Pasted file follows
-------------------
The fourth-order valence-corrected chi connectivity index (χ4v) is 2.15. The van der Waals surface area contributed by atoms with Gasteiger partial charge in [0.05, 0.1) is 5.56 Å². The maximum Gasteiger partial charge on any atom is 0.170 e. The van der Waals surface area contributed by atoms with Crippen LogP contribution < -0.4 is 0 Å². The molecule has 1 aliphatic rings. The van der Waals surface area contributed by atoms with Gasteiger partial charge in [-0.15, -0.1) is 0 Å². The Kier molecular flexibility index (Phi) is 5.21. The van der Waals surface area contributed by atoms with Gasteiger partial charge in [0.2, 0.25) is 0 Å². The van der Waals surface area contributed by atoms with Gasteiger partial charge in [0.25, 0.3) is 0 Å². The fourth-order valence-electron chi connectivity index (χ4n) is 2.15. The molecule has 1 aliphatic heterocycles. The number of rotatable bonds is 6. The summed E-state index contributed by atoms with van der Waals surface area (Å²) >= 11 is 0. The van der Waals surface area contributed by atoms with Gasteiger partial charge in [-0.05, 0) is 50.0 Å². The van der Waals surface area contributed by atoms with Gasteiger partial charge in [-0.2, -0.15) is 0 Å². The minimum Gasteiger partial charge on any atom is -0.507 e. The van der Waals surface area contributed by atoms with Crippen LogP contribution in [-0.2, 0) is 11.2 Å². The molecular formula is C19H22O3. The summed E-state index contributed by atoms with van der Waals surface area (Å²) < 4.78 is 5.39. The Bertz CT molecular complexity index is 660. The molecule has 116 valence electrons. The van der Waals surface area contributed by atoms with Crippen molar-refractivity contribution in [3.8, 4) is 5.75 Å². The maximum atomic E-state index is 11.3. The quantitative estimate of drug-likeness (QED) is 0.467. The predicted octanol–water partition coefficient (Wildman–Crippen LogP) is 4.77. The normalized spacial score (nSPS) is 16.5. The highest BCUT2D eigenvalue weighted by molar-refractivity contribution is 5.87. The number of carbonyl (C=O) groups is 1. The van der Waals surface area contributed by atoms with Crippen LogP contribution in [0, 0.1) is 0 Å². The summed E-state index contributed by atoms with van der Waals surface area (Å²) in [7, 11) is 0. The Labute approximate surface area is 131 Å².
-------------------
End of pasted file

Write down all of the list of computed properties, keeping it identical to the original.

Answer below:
The fourth-order valence-corrected chi connectivity index (χ4v) is 2.15. The van der Waals surface area contributed by atoms with Gasteiger partial charge in [0.05, 0.1) is 5.56 Å². The maximum Gasteiger partial charge on any atom is 0.170 e. The van der Waals surface area contributed by atoms with Crippen LogP contribution < -0.4 is 0 Å². The molecule has 1 aliphatic rings. The van der Waals surface area contributed by atoms with Gasteiger partial charge in [-0.15, -0.1) is 0 Å². The Kier molecular flexibility index (Phi) is 5.21. The van der Waals surface area contributed by atoms with Gasteiger partial charge in [0.2, 0.25) is 0 Å². The van der Waals surface area contributed by atoms with Gasteiger partial charge in [0.25, 0.3) is 0 Å². The fourth-order valence-electron chi connectivity index (χ4n) is 2.15. The molecule has 1 aliphatic heterocycles. The number of rotatable bonds is 6. The summed E-state index contributed by atoms with van der Waals surface area (Å²) >= 11 is 0. The van der Waals surface area contributed by atoms with Gasteiger partial charge in [-0.05, 0) is 50.0 Å². The van der Waals surface area contributed by atoms with Gasteiger partial charge in [-0.2, -0.15) is 0 Å². The minimum Gasteiger partial charge on any atom is -0.507 e. The van der Waals surface area contributed by atoms with Crippen LogP contribution in [-0.2, 0) is 11.2 Å². The molecular formula is C19H22O3. The summed E-state index contributed by atoms with van der Waals surface area (Å²) < 4.78 is 5.39. The Bertz CT molecular complexity index is 660. The molecule has 116 valence electrons. The van der Waals surface area contributed by atoms with Crippen molar-refractivity contribution in [3.8, 4) is 5.75 Å². The maximum atomic E-state index is 11.3. The quantitative estimate of drug-likeness (QED) is 0.467. The predicted octanol–water partition coefficient (Wildman–Crippen LogP) is 4.77. The normalized spacial score (nSPS) is 16.5. The highest BCUT2D eigenvalue weighted by molar-refractivity contribution is 5.87. The number of carbonyl (C=O) groups is 1. The van der Waals surface area contributed by atoms with Crippen LogP contribution in [0, 0.1) is 0 Å². The summed E-state index contributed by atoms with van der Waals surface area (Å²) in [7, 11) is 0. The Labute approximate surface area is 131 Å².